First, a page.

Immigrants are no strangers in the history of urbanization in the US. The US has experienced four great waves of immigration. The latest wave, starting in 1965, has brought 59 million newcomers to the US. The impact of these new immigrants on the US communities is largely understood based on their contribution to the labor market, local economy, population size, and demographic composition. This narrative largely views immigrants as passive objects whose mere presence in the US imposes a cost (e.g. dependency on welfare) or provides benefit (e.g. consumption of local services) for the receiving communities. However, in return, they also shape and modify their new environments based on their owns needs, cultures and social relations. This pilot study aims to expand the current discussion on the “immigrants’ effect” by focusing on the active role that immigrants play in the host country.
The food industry is the largest employer of foreign born workers. Immigrants also use food as an essential tool to maintain their culture, self-identify themselves in a multiethnic country, and integrate into the culture of the host country by modifying and mainstreaming their ethnic foods. Moreover, the landscape of neighborhoods with ethnic food markets and services is subject to transformation through particular styles in which immigrants advertise and introduce their businesses. Thus, this study explores the ways that immigrant entrepreneurs culturally and spatially transform their new environment through their engagement in food-related practices by pursuing the following questions 1) How do immigrant entrepreneurs participate in the supply chain of ethnic foods? 2) How do immigrants (re)shape the food industry around their own needs, cultures and social relations?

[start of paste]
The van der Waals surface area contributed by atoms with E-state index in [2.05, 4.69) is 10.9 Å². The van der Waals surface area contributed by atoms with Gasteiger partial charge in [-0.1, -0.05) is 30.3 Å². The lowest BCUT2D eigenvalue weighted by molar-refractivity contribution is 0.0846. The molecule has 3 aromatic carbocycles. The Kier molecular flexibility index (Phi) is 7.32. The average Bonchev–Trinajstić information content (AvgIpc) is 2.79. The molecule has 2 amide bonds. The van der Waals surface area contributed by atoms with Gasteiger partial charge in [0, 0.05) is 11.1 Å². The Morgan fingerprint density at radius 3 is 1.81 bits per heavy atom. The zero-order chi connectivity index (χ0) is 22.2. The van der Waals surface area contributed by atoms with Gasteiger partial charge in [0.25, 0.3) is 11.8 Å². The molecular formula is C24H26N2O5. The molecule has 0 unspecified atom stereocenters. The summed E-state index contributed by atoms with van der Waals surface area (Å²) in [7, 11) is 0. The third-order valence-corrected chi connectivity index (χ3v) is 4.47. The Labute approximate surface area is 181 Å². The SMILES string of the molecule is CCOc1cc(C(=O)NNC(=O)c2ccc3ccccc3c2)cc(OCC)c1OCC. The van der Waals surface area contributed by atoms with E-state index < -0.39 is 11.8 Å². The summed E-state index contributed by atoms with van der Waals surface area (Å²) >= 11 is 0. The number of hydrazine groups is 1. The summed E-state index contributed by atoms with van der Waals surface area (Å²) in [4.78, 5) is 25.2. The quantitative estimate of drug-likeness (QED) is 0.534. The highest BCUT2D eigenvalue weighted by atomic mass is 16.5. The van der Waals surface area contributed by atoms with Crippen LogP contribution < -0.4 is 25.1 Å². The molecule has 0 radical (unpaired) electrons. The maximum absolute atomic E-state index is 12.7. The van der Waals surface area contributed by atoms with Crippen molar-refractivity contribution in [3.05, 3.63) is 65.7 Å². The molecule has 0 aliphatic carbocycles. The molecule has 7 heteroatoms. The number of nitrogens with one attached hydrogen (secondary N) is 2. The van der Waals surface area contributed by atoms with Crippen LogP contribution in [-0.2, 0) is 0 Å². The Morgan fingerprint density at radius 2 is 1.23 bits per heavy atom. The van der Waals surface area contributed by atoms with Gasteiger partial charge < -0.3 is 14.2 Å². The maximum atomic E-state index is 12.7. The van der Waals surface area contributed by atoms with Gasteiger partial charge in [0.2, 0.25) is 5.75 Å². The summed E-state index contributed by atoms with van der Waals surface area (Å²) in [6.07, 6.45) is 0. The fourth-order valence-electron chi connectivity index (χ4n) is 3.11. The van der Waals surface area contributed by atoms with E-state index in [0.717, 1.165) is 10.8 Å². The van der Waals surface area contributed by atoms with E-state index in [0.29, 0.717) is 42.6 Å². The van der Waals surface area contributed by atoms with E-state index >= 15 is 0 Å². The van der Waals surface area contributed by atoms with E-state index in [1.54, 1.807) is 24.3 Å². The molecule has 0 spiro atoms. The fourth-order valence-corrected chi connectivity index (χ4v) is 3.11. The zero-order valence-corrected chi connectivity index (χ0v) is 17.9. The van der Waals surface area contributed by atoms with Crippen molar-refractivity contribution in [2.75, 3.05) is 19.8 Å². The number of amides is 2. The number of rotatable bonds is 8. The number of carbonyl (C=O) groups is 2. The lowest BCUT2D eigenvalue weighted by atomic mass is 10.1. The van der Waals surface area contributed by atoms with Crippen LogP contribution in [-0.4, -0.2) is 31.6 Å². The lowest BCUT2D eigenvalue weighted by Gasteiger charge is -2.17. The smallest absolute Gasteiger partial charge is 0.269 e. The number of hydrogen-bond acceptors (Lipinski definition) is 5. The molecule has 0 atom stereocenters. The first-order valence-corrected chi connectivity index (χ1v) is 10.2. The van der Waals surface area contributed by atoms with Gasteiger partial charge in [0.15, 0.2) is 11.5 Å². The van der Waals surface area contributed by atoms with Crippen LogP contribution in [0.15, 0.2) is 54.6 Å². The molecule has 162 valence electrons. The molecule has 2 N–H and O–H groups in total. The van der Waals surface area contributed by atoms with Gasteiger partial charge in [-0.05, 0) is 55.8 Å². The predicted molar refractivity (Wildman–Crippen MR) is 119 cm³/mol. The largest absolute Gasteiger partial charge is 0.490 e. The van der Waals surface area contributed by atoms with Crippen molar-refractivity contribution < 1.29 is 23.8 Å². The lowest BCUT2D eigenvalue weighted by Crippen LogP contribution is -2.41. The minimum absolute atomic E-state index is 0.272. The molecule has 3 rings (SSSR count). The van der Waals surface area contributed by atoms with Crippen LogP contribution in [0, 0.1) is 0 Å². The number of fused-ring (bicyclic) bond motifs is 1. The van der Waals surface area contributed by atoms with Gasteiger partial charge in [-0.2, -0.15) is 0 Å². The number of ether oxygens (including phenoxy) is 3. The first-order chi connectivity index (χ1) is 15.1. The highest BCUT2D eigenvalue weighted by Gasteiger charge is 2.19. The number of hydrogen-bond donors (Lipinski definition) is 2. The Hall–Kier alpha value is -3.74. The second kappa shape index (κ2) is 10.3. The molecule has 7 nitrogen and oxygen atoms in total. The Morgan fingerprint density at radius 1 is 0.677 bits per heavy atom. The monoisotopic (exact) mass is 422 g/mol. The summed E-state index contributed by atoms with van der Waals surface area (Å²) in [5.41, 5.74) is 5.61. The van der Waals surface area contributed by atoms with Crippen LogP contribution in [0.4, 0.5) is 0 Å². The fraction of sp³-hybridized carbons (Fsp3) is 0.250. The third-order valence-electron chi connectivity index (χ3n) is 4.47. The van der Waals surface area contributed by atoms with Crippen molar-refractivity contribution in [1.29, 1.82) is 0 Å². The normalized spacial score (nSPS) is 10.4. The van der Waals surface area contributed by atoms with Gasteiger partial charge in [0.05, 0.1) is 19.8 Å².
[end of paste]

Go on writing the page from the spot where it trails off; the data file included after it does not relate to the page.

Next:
Philadelphia, a gateway for early European immigrants, is now home to an increasing population of new immigrants from Southeast Asia, Latin America and the Caribbean. The interaction between newcomers and their receiving communities plays a major role in the transformation of immigrant-recipient cities. Newcomers reside in old immigrant communities, reshaping the demography and economy of these places, and continuing the legacy of vibrant old immigrant neighborhoods through establishing small businesses. This study employs a qualitative research design, consisting of a visual ethnography of ethnic food markets and a multi-case study of immigrant food entrepreneurs in Italian, Mexican and Vietnamese food markets. The data relies on interviews with immigrant food retailers to understand how the cultural practices and ethnic identity of immigrants impact their individual businesses, the food industry, and consequently their urban neighborhoods.